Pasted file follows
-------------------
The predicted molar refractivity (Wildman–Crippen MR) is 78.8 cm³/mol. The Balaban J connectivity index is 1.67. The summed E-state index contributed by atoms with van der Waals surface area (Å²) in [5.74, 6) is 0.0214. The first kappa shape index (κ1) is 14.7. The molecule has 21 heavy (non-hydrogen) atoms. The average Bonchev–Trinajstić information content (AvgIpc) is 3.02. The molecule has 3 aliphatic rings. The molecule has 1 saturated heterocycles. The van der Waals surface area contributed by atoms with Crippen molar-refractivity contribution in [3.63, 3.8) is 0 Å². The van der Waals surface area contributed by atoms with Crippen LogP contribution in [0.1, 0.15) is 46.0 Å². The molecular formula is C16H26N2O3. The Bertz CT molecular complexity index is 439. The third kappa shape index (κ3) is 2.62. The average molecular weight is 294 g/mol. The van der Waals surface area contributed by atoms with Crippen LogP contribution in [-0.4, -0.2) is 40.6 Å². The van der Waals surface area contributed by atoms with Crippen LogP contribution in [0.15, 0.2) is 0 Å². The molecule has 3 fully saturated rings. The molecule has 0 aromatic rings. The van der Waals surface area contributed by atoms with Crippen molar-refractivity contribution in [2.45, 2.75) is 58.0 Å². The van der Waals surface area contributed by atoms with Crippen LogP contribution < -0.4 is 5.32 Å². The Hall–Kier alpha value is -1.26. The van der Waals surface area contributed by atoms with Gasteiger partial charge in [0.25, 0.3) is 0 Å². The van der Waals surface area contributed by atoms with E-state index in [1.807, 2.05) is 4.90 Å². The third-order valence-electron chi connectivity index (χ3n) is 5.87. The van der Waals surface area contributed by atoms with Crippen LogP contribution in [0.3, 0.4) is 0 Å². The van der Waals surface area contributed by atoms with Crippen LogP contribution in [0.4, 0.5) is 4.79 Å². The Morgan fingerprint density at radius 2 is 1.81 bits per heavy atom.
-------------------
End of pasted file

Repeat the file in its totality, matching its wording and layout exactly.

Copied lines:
The predicted molar refractivity (Wildman–Crippen MR) is 78.8 cm³/mol. The Balaban J connectivity index is 1.67. The summed E-state index contributed by atoms with van der Waals surface area (Å²) in [5.74, 6) is 0.0214. The first kappa shape index (κ1) is 14.7. The molecule has 21 heavy (non-hydrogen) atoms. The average Bonchev–Trinajstić information content (AvgIpc) is 3.02. The molecule has 3 aliphatic rings. The molecule has 1 saturated heterocycles. The van der Waals surface area contributed by atoms with Crippen molar-refractivity contribution in [3.63, 3.8) is 0 Å². The van der Waals surface area contributed by atoms with Crippen LogP contribution in [0.1, 0.15) is 46.0 Å². The molecular formula is C16H26N2O3. The Bertz CT molecular complexity index is 439. The third kappa shape index (κ3) is 2.62. The average molecular weight is 294 g/mol. The van der Waals surface area contributed by atoms with Crippen LogP contribution in [-0.4, -0.2) is 40.6 Å². The van der Waals surface area contributed by atoms with Crippen LogP contribution in [0.15, 0.2) is 0 Å². The molecule has 3 fully saturated rings. The molecule has 0 aromatic rings. The van der Waals surface area contributed by atoms with Crippen molar-refractivity contribution in [2.45, 2.75) is 58.0 Å². The van der Waals surface area contributed by atoms with Crippen LogP contribution < -0.4 is 5.32 Å². The Hall–Kier alpha value is -1.26. The van der Waals surface area contributed by atoms with Gasteiger partial charge in [0.25, 0.3) is 0 Å². The van der Waals surface area contributed by atoms with E-state index in [1.807, 2.05) is 4.90 Å². The third-order valence-electron chi connectivity index (χ3n) is 5.87. The van der Waals surface area contributed by atoms with Crippen LogP contribution in [0.3, 0.4) is 0 Å². The van der Waals surface area contributed by atoms with Crippen LogP contribution in [0.4, 0.5) is 4.79 Å². The Morgan fingerprint density at radius 2 is 1.81 bits per heavy atom.